Morning, October 2, edited from Spurgeon’s Morning and Evening
“The hope which is laid up for you in heaven.” — Colossians 1:5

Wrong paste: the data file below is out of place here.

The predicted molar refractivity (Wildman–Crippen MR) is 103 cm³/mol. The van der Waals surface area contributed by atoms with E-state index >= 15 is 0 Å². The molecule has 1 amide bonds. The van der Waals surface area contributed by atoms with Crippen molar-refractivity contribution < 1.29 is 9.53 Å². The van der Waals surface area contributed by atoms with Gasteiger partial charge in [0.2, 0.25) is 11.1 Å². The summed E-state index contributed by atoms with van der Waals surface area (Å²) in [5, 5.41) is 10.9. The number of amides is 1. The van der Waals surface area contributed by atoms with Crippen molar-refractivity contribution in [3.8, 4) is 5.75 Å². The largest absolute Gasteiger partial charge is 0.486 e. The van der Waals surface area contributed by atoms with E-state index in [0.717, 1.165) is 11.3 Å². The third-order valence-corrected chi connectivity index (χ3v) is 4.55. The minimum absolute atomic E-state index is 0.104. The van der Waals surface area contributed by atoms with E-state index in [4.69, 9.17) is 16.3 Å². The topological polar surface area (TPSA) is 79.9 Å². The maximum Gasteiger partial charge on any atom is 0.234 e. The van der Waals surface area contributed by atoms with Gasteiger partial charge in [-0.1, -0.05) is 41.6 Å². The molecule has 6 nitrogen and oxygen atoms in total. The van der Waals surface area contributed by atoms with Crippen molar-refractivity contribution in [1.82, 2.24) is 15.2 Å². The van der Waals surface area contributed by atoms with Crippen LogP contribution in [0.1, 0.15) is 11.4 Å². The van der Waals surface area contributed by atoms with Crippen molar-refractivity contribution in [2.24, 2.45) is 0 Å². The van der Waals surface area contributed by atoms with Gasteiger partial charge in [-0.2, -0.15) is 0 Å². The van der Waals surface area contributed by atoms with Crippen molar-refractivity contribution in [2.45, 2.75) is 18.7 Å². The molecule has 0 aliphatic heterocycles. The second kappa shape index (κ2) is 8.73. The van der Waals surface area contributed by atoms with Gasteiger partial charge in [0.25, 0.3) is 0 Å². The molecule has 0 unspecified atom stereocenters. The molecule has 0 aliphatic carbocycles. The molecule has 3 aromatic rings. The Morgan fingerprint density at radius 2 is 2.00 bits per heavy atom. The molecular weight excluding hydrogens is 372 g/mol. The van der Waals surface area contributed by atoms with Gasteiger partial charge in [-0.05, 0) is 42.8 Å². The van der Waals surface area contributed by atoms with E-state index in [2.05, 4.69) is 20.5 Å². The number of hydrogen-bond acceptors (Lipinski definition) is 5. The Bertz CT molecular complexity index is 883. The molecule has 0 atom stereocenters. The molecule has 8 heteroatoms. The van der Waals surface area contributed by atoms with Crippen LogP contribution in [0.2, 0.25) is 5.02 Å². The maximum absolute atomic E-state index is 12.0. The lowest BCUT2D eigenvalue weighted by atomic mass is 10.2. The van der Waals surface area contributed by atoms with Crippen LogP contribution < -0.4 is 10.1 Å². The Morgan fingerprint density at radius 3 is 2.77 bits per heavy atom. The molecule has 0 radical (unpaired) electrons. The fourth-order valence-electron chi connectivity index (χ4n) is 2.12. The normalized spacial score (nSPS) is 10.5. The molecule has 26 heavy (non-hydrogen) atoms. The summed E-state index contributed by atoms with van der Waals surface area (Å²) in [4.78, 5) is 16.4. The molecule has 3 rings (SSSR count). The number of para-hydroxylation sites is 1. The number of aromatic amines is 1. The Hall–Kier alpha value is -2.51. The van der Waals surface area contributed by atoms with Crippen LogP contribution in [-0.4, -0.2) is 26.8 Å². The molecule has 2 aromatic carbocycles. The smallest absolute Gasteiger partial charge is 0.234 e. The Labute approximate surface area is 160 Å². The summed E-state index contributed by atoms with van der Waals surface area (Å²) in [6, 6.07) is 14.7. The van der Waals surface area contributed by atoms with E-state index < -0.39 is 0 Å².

Our hope in Christ for the future is the mainspring and the mainstay of our joy here. It will enliven our hearts to think often of heaven, for all that we can desire is promised there. Here we are weary and worn down, but ahead is the land of rest where the sweat of labor shall no more sprinkle the worker’s brow, and fatigue shall be forever banished. To those who are weary and spent, the word “rest” is full of heaven. We are always in the field of battle; we are so tempted within, and so battered by foes without, that we have little or no peace; but in heaven we shall enjoy the victory, when the banner shall be waved aloft in triumph, and the sword shall be sheathed, and we shall hear our Captain say, “Well done, good and faithful servant.” We have suffered bereavement after bereavement, but we are going to the land of the immortal where graves are unknown things. Here sin is a constant grief to us, but there we shall be perfectly holy, for by no means there shall enter into that kingdom anything which defiles. No hemlock springs up in the furrows of celestial fields. Oh! Is it not joy, that you are not to be in banishment forever, that you are not to dwell eternally in this wilderness, but shall soon inherit Canaan? Nevertheless let it never be said of us, that we are dreaming about the future and forgetting the present; let the future sanctify the present to its highest uses. Through the Spirit of God the hope of heaven is the most potent force for the outcome of virtue; it is a fountain of joyous effort, it is the corner stone of cheerful holiness. The man who has this hope in him goes about his work with vigor, for the joy of the Lord is his strength. He fights against temptation with ardor, for the hope of the next world repels the fiery darts of the adversary. He can labor without a current reward, for he looks for a reward in the world to come.